Moving Mountains—The BRCA1 Promotion of DNA Resection
- Birmingham Centre for Genome Biology, Institute of Cancer and Genomic Sciences, Medical and Dental Schools, University of Birmingham, Birmingham, United Kingdom
DNA double-strand breaks (DSBs) occur in our cells in the context of chromatin. This type of lesion is toxic, entirely preventing genome continuity and causing cell death or terminal arrest. Several repair mechanisms can act on DNA surrounding a DSB, only some of which carry a low risk of mutation, so that which repair process is utilized is critical to the stability of genetic material of cells. A key component of repair outcome is the degree of DNA resection directed to either side of the break site. This in turn determines the subsequent forms of repair in which DNA homology plays a part. Here we will focus on chromatin and chromatin-bound complexes which constitute the “mountains” that block resection, with a particular focus on how the breast and ovarian cancer predisposition protein-1 (BRCA1) contributes to repair outcomes through overcoming these blocks.
DNA DSBs occur as a result of exogenous agents such as irradiation and chemotherapy, but also as a result of cellular processes, such as replication and transcription. A single-ended DSB may be formed when replication forks encounter single-stranded DNA (ssDNA) breaks. In contrast, some cell types generate DSBs as part of specialist processes such as immunoglobulin gene rearrangements and recombination in meiosis. Experimentally, DSBs are also induced by rare-cutting restriction enzymes, such as the I-Sce1 endonuclease, and sequence-guided nucleases, such as clusters of regularly interspaced short palindromic repeats (CRISPR) and CRISPR associated protein 9 (CRISPR-Cas9).
DSBs in mammalian cells can be repaired by several means (Figure 1). Non-homologous end joining (NHEJ) involves the re-ligation of both ends of the break, and may or may not involve nucleic processing of the ends and polymerases to fill gaps prior to ligation to restore the backbone. NHEJ is rapid, predominates throughout the cell cycle, and undertakes the majority (~80%) of DSBs repair (Mao et al., 2008; Beucher et al., 2009). When no end-processing occurs and the two correct ends are ligated this is error-free, but if the ends are processed or incorrect ends are ligated, material is lost or translocations occur. Alternative non-homologous end joining (aNHEJ), or microhomology-mediated end joining (MMEJ) is used when one of the core-components of NHEJ are absent (such as Ku70/80 or Ligase IV), aNHEJ uses short patches of microhomology (<25 nucleotides) so that minimal resection of either end is required (Seol et al., 2018). Homology-directed repair (HDR) requires a template to copy from and all HDR pathways share the same initial step of resection around the DNA DSB to create long 3′ ssDNA overhangs coated by the ssDNA binding protein replication protein A (RPA). When resection exposes direct repeats either side of the break, i.e., homologous sequences, repair can occur following direct annealing of the repeat sequences, in a process catalyzed by the DNA Repair Protein RAD52 Homolog (RAD52). This process of single-strand annealing (SSA) is error prone due to deletion of the intervening sequence between the direct repeats (reviewed in Bhargava et al., 2016). In the form of HDR often referred to as “homologous recombination,” herein called gene conversion (GC), the ssDNA participates in a homology search followed by DNA strand invasion. The critical step is the formation of the ssDNA-RAD51 [DNA Repair Protein RAD51 Homolog (RecA Homolog, E. Coli)] nucleofilament in which RPA loaded onto ssDNA exposed by resection either side of the DSB, is exchanged for RAD51. This ssDNA-RAD51 nucleofilament invades the homologous sister chromatid, displacing one strand of DNA and forming a synapse with the homologous sequence on the other strand in a DNA-loop (D-loop). The invading strand then acts as a primer for polymerases to extend along the template. Depending on how the structure is resolved determines whether the chromatids gain material from the partner or not: if the D-loop is dissolved they do not; but if the two crossed-over structures (Holliday junctions) are cleaved, cross-over products are formed in half of cases. GC is often referred to as “error free” as it uses the sister chromatid as the template and no genetic material is lost. Heterologous recombination, i.e., the use of near-homologous sequences is suppressed by Regulator of telomere elongation helicase 1 (RTEL1) and Bloom Syndrome RecQ-like helicase (BLM) (Leon-Ortiz et al., 2018).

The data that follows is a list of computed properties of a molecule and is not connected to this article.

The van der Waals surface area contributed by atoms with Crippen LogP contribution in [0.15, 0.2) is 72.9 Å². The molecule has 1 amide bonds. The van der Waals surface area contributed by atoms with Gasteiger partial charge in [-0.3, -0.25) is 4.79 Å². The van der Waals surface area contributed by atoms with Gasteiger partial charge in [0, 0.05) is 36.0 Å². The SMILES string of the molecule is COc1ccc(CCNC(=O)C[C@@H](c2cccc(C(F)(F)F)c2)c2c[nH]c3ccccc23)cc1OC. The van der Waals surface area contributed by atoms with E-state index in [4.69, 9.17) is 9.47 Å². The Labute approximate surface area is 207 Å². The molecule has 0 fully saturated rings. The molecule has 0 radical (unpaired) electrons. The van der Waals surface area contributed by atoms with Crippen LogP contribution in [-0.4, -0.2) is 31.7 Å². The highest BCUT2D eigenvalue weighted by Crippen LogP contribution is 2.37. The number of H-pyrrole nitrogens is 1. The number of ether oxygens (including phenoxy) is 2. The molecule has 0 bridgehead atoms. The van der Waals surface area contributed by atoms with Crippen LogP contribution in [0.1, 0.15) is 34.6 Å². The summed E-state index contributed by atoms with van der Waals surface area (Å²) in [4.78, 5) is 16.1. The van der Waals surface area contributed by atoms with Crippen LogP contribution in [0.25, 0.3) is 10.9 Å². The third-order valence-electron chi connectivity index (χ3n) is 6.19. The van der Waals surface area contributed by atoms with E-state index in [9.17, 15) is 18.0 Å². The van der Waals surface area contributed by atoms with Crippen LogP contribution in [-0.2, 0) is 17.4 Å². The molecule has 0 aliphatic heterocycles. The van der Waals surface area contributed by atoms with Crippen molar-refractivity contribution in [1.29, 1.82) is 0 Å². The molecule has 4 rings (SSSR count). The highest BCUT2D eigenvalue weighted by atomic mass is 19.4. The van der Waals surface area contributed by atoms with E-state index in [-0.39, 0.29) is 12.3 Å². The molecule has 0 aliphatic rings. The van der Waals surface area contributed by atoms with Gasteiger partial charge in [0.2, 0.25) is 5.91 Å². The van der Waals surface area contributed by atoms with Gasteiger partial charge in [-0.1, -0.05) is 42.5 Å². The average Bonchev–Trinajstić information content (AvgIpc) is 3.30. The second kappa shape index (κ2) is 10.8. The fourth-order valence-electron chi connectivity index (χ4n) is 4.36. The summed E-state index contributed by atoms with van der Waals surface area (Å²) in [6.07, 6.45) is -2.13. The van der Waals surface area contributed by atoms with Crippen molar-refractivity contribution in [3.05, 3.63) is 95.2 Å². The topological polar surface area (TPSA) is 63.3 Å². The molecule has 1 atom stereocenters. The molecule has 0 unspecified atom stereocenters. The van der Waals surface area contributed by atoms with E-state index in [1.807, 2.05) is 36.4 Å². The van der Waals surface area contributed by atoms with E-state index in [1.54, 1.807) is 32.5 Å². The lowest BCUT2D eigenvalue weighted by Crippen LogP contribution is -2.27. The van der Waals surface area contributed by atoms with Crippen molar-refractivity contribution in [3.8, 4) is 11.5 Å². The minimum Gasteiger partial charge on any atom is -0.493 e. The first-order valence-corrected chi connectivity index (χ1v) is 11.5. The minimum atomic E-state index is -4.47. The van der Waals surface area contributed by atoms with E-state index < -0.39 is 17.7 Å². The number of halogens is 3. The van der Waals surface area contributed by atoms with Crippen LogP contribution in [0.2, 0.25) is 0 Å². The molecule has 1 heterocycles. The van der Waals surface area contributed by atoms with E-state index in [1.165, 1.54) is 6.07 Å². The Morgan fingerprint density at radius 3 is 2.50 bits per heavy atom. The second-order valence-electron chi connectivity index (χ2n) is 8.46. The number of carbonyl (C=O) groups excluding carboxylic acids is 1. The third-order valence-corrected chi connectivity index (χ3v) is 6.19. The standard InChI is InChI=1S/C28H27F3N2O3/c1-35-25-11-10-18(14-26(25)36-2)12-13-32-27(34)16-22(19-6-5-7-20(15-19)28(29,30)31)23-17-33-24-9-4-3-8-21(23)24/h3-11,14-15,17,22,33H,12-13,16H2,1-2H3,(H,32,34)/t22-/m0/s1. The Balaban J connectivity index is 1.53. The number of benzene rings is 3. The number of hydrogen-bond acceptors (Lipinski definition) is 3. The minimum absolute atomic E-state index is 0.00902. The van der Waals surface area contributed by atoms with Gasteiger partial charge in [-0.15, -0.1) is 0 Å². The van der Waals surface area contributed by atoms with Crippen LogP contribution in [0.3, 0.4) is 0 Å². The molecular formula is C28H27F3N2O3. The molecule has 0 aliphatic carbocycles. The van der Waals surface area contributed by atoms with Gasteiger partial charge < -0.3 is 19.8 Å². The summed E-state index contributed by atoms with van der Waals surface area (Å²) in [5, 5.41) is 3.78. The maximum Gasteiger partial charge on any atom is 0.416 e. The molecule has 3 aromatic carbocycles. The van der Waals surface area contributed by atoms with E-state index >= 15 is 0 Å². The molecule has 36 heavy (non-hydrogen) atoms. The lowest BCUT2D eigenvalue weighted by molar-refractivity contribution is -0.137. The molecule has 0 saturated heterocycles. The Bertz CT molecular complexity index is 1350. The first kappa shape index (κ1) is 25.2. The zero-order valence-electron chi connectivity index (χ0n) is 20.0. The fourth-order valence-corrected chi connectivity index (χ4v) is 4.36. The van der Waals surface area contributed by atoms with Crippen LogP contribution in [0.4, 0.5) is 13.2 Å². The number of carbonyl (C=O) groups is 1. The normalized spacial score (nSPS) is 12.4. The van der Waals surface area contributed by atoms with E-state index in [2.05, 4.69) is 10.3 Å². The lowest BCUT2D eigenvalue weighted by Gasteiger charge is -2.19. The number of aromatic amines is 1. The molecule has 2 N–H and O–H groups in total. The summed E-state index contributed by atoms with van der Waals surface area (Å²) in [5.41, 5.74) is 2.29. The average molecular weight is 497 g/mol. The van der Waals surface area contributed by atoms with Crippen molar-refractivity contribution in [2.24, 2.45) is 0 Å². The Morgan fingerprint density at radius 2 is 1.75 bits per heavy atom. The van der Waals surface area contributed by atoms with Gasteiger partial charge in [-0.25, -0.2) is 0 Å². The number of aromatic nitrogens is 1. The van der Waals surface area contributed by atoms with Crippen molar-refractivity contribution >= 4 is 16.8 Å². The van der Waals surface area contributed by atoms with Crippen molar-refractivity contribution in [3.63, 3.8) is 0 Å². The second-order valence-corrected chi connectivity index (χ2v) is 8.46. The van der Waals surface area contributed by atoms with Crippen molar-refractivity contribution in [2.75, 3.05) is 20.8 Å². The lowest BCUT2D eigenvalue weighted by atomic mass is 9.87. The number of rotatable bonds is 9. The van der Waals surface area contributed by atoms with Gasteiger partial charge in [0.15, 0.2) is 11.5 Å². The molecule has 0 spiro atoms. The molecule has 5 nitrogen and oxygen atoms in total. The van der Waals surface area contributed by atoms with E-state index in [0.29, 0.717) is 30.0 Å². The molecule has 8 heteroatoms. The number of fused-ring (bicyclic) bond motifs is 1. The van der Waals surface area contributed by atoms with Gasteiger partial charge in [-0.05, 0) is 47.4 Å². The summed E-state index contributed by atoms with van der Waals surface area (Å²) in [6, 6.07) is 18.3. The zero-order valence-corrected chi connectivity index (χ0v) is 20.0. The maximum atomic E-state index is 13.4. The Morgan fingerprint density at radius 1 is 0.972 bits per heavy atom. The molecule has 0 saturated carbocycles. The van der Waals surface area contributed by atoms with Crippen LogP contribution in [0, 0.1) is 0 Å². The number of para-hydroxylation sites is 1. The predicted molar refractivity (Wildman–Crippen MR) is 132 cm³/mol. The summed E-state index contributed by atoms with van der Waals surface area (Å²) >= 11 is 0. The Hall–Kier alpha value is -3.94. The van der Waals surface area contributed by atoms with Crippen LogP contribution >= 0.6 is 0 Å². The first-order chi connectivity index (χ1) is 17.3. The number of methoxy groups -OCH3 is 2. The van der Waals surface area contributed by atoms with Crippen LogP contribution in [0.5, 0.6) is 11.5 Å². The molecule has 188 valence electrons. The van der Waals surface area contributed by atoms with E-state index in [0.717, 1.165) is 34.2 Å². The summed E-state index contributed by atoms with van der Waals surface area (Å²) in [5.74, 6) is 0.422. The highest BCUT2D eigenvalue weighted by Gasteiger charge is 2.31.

Figure 1. A diagram to show how resection influences repair pathway choice. Approximately 80% of DSBs are repaired by classical NHEJ which does not require resection. aNHEJ or MMEJ requires minimal resection to expose regions of microhomology. Long range resection is required for the major HDR pathways gene conversion (GC) and single-strand annealing (SSA). Key proteins in each pathway are given in red.